European Commission set to target more than doubled solar PV capacity by 2028

The Commission’s REPowerEU and Solar Strategy documents are to be unveiled next week. Image: Flickr/Glyn Lowe.

The European Commission will next week set out plans to more than double the continent’s installed solar capacity by 2028, according to a draft of the bloc’s REPowerEU plan seen by PV Tech.

The draft, set to be published on 18 May 2022 and thus could be updated further, details a number of provisions and measures set to be announced by the Commission next week to expand on the REPowerEU documents published in March.

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The Renewable Energy Directive is proposed to be made more ambitious, increasing the amount of energy derived from renewables sources from 40% to 45% by 2030, a figure which would require renewable energy capacity of 1.236TW by 2030. That would supersede the 1,067GW target envisaged under the ‘Fit for 55’ target and a significant increase on the 511GW installed today.

Solar will play a significant role in that rise and the draft states that the Commission to set the REPowerEU target for solar installations at more than 300GW by 2028 and more than double the 165GW of capacity installed as of the end of 2021.

The draft states that the Commission’s Solar Strategy, set to be published alongside REPowerEU next week, will establish a series of actions intended to help achieve those targets.

A European Solar Rooftop Initiative will promote “massive, decentralised deployment of solar energy”, while the Commission will also pledge to collaborate with the industry to strengthen solar supply chains.

The draft argues that while Europe is a leader in production of wind and hydrogen electrolysis manufacture, it lags behind Asia in solar and imports have continued to increase. The Solar Strategy is to confirm the launch of an EU Solar Industry Alliance and a pledge to “intensify work” on the supply of critical raw materials, such as metallurgical-grade silicon.

Additional support for research into the recyclability of renewable energy equipment will also be made available.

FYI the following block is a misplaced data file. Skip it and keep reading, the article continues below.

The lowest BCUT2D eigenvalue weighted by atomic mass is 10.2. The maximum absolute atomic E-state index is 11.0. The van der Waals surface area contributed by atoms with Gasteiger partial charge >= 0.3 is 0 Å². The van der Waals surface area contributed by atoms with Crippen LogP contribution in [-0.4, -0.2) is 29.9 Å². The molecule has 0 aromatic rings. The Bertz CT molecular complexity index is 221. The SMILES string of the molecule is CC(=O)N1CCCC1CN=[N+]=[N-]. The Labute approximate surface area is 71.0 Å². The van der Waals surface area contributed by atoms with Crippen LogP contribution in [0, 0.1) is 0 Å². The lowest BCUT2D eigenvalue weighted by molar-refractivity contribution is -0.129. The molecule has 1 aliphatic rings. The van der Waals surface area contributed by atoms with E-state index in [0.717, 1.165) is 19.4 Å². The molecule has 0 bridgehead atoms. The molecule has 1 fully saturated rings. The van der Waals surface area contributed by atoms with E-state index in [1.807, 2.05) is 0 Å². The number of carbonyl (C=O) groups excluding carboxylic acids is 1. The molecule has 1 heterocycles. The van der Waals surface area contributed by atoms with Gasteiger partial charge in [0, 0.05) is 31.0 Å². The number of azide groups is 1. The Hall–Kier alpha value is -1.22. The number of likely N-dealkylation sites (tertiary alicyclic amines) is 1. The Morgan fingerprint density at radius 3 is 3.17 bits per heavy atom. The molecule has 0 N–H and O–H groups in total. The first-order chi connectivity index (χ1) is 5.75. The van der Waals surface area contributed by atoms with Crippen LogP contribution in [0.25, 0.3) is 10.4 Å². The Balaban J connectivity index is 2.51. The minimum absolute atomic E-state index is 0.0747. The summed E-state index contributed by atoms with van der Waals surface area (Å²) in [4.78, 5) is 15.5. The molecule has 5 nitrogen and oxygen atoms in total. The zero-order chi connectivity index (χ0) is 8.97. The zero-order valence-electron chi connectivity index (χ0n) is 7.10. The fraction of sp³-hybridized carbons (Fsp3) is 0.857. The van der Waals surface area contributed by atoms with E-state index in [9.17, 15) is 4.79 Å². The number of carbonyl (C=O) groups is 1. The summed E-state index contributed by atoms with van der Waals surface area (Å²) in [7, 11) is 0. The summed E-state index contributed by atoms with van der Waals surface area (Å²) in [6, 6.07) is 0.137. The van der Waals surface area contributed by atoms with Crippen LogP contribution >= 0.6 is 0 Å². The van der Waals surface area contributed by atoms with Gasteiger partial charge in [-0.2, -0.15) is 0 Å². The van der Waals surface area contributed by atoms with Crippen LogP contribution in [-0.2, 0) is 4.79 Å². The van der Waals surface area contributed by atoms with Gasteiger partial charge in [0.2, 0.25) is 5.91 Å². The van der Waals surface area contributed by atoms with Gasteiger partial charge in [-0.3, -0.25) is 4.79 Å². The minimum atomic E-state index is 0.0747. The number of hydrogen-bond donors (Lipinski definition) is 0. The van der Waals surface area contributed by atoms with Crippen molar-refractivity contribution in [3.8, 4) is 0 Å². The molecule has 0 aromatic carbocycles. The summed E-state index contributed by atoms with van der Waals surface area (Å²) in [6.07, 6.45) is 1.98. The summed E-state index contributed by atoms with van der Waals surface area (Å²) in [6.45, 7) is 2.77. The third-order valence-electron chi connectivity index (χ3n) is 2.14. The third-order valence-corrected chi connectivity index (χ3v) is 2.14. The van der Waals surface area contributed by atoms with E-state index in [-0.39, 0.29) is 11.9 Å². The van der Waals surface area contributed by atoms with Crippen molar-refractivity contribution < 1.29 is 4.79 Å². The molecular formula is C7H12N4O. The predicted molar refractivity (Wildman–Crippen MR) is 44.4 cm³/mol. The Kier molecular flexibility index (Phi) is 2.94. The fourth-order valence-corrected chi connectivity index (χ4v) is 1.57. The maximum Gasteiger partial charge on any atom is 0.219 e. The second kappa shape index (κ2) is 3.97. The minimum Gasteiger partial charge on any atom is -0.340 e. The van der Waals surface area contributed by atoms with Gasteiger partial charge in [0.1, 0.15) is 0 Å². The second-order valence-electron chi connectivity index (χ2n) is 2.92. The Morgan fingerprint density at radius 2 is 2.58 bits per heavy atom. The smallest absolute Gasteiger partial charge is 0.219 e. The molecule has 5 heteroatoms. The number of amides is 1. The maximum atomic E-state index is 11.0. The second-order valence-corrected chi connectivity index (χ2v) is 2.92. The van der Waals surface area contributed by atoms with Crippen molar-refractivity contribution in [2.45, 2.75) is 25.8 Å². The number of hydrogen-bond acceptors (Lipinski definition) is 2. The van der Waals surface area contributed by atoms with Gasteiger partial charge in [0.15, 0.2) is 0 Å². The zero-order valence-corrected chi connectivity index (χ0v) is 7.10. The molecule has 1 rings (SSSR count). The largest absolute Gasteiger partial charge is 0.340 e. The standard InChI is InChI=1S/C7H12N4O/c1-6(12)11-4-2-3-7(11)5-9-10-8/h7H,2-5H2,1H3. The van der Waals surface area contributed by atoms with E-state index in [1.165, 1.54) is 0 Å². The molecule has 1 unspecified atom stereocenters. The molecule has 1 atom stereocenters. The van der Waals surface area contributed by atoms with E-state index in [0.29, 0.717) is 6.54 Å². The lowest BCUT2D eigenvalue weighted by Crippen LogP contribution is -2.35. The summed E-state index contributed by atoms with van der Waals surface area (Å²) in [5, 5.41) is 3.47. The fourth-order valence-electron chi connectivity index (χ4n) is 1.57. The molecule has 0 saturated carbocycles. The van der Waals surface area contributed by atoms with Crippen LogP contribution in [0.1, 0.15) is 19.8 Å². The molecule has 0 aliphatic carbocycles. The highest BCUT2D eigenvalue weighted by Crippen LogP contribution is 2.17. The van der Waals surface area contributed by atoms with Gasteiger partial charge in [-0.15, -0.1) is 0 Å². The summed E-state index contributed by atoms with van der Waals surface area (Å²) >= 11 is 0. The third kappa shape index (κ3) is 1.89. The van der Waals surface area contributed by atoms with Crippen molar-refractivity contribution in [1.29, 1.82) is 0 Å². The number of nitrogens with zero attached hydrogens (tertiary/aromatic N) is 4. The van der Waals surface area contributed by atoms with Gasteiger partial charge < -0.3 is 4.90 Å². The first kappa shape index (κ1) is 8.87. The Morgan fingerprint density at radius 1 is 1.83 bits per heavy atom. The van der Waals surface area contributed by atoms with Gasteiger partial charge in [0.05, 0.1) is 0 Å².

Critical to the deployment of solar PV, the draft states, is an overhaul of permitting requirements within Europe, the draft stating that utility-scale solar projects can take up to 4.5 years to receive all necessary permits.

“Speed now matters more than ever,” the draft states, urging that “Member States need to exploit all possibilities for acceleration that exist within the legislative framework”. An EC recommendation on permitting, as discussed earlier this week, intends to significantly reduce that permitting time to just one year.

Details within the draft could still be amended ahead of publication next week and specific details, such as funding to be made available for certain mechanisms, is absent from the draft seen by PV Tech.

However the target of 300GW of installed capacity by 2028 is likely to be regarded as pessimistic by Europe’s solar stakeholders. Earlier this week the energy ministers of several member states addressed EC commissioner for energy Kadri Simson calling for a target of 1TW by 2030, indicating the scale of ambition for solar deployment in certain quarters.

Germany alone wants to see its installed solar capacity reach 215GW by 2030.

Much of the detail relevant to solar PV will, of course, be included within the Solar Strategy document, its imminent release being discussed frequently on the show floor at this year’s Intersolar Europe exhibition, which took place in Munich this week.

Solar stakeholders spoken to by PV Tech will be buoyed by the commitment to EU solar manufacturing, supply chain strengthening and streamlined permitting, however more detail around a possible continent-wide application of carbon footprint restrictions will likely be sought.

More to follow…

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